With all the heavy lifting done it was time to dress the spiral up a bit.As it was now much bigger,we needed to put in the paths or stepping blocks as per the design.We used timber blocks 200mm X 300mm as the paths and a little bit spaced apart so that ground covers could fill the spaces.Six access points were put in so as either side of the path could be reached with ease.The entire garden can now be accessed with minimal surface area lost for planting.No soil compaction here and definitely no mint or lemon balm.We took the old mint and lemon balm plants to area where they could run free without maintenance,close to the kitchen for a brew when needed.

So then it was time to plant.We already had herbs in the nursery that Masa had brought.A mix of things like basil,sage,oregano,thyme,nasturtium,chicory,echanasia,artichoke,margarum and borage to name a few.Lettuce,cucumber,beans,peas and rocket were also included.Teepee structures were added for the cucumber and peas to climb which will shade the lettuces from the hot sun during summer.

The plants were laid out in a design that would resemble Fuji san when fully grown.By this I mean that low growing plants at the outer edge of the wall,medium height plants in the middle of the bed and higher plants at the inner base of the second level wall.I am hoping that it will perform this way.Mediterranean type herbs like thyme and oregano are situated at the edge of the rock wall and on the south face to get warmth from the rocks.Yarrow is planted at the base of the entire spiral to act as a ground cover.When it is stood on it will release an odor that may repel unwanted pests.

The complete garden was mulched heavily with straw to suppress weeds and given a good watering for the following couple of days.Looking at the herb spiral is now is very pleasent to the eye as it is uniform in its construction and it really stands out.I took us 1.5 days for 3 guys to build.A bit of effort for a long term low maintenance garden.

2 comments:

Michael said...

Below are some basic gardening tips to get you started on creating your dream garden

Gardening Tip 1. Consider your plants health as well as your own. Ensure you keep yourself well hydrated whilst gardening. As most gardening is done in the sun, involves physical labour and is very engrossing, it is easy to work away for hours on end without noticing the time flying by. Keep drinking lots of fluids and make sure you are wearing adequate sun cream and a hat. Your garden will only suffer if you are in bed for a few days with dehydration or sun stroke. Remember, skin cancer is still one of the top killers so dress appropriately.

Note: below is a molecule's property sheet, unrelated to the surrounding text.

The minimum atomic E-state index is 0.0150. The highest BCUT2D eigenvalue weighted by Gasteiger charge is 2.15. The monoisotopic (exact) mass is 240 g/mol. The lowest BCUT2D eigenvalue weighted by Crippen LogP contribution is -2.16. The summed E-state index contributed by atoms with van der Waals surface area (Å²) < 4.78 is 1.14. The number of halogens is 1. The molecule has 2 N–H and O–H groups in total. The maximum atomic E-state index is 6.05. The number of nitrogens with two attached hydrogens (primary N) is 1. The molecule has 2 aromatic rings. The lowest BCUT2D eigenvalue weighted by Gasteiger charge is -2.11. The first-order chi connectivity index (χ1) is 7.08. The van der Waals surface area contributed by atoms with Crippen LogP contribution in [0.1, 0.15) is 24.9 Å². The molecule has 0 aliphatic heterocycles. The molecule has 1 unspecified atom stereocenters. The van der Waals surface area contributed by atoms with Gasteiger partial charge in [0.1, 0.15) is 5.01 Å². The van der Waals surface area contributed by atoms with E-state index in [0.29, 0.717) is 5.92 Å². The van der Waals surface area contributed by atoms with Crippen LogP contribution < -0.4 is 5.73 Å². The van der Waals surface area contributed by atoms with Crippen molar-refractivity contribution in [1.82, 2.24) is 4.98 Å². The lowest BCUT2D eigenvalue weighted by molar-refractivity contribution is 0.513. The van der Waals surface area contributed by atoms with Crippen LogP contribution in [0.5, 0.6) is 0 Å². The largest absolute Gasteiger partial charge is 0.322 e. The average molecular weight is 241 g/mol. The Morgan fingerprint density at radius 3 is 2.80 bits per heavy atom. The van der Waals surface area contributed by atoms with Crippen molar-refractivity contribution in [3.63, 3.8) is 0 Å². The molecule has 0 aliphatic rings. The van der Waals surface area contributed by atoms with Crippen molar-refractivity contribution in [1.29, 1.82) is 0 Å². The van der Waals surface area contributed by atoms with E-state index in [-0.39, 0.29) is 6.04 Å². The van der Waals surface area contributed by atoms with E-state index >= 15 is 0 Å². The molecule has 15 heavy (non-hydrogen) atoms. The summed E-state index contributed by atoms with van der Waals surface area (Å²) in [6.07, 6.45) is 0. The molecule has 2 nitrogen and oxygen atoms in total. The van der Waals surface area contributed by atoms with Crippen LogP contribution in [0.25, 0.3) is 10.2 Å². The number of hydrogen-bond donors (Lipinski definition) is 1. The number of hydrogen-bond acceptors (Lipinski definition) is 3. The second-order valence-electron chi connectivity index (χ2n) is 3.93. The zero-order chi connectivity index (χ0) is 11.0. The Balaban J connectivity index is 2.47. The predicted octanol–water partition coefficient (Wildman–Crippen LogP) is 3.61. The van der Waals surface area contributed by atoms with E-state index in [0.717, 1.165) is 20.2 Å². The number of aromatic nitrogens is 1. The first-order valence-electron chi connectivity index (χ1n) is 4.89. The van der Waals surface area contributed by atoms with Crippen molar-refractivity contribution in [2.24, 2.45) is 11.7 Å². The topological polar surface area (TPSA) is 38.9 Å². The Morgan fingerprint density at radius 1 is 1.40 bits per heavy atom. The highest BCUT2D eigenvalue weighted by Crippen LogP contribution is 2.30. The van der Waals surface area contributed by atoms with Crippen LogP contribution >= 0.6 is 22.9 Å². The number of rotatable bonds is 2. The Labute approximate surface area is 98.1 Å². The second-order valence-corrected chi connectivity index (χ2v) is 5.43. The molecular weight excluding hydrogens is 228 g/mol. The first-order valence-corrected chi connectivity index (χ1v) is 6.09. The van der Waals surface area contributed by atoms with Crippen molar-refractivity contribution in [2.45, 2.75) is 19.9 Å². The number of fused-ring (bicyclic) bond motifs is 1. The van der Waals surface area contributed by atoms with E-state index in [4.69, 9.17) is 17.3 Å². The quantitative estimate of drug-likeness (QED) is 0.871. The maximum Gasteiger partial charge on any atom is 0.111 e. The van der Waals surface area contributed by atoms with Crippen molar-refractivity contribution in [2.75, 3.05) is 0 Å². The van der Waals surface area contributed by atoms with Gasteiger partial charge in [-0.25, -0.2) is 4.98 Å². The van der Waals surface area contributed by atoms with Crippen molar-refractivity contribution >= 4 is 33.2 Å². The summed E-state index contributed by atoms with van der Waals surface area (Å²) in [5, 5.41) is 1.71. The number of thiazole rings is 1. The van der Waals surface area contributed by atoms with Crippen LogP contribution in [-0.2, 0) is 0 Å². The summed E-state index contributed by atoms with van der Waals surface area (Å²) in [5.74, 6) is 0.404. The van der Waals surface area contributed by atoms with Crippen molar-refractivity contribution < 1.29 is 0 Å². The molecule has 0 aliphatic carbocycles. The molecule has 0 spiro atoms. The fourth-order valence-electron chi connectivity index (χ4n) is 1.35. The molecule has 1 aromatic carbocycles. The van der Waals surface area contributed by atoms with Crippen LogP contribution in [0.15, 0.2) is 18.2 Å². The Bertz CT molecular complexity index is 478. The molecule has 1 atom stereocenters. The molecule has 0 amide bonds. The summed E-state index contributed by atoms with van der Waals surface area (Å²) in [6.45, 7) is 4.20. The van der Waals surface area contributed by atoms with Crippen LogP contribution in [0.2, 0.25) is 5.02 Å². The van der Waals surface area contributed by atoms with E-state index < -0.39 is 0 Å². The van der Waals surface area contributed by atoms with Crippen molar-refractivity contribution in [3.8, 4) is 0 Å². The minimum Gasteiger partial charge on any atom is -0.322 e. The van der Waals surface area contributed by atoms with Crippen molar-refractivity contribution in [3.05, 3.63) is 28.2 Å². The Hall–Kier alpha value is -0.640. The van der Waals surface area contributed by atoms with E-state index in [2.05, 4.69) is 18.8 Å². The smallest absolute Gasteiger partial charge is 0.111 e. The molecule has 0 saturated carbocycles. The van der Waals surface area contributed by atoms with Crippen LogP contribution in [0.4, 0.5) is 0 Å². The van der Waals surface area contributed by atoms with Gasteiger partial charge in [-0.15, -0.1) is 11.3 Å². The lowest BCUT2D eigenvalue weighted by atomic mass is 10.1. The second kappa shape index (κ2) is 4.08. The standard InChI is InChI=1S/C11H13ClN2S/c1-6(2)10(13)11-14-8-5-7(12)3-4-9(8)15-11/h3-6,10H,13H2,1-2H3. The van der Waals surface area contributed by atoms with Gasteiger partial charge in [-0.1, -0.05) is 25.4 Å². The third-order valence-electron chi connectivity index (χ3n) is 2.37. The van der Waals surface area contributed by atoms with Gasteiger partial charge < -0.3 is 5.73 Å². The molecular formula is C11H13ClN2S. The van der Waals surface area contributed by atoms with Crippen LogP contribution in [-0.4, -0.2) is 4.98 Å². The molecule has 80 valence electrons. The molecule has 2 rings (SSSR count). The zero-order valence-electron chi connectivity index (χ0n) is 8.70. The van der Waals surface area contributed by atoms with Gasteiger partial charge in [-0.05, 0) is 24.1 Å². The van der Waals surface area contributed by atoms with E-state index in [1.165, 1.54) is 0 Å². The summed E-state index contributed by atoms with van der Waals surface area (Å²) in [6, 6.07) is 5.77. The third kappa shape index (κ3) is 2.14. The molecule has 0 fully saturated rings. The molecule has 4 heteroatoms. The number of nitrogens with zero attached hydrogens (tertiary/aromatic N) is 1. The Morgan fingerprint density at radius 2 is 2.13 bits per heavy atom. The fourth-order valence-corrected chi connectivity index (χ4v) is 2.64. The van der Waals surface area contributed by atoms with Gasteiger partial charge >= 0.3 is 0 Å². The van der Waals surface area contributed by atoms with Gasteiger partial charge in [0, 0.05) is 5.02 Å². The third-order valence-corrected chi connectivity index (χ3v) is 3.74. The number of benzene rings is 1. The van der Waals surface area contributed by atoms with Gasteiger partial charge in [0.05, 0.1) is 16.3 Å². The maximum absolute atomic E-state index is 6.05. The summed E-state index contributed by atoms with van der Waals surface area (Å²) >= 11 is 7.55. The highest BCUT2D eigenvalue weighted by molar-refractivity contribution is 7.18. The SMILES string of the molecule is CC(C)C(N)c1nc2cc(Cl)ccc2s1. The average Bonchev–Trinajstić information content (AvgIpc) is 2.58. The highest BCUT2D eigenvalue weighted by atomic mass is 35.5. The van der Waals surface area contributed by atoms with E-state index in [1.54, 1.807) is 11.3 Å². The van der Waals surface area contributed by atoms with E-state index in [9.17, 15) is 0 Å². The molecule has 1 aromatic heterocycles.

Gardening Tip 2. Design your garden before you start digging. Your time and energy is precious so don’t start digging holes and planting plants without having a garden design first. You may choose to employ a professional garden design or you may just want to draw your desired garden on a piece of paper yourself, depending on your budget. Either way if you have a plan of what you are doing and what you want to plant where, you will save yourself many back breaking hours digging and planting unnecessarily.

Gardening Tip 3. Make a list of the tools and materials you will need. After creating your garden design, list the tools and materials that are required to create your masterpiece. You may need specialist equipment like heavy earth moving machinery that needs to be hired and booked in advance or you may wish to plant exotic plants that need to be ordered and grown specially. You don’t want to get half way through your project only to find you cannot get a piece of equipment on hire for 2 weeks. When this happens it is very frustrating and can sometimes hold up the entire job.

Ringo's Blog said...

Thanks for the info Michael.This material is really great and I hope the viewers also take heed of your advice.Please feel free to leave comments on other posts with similar good advice.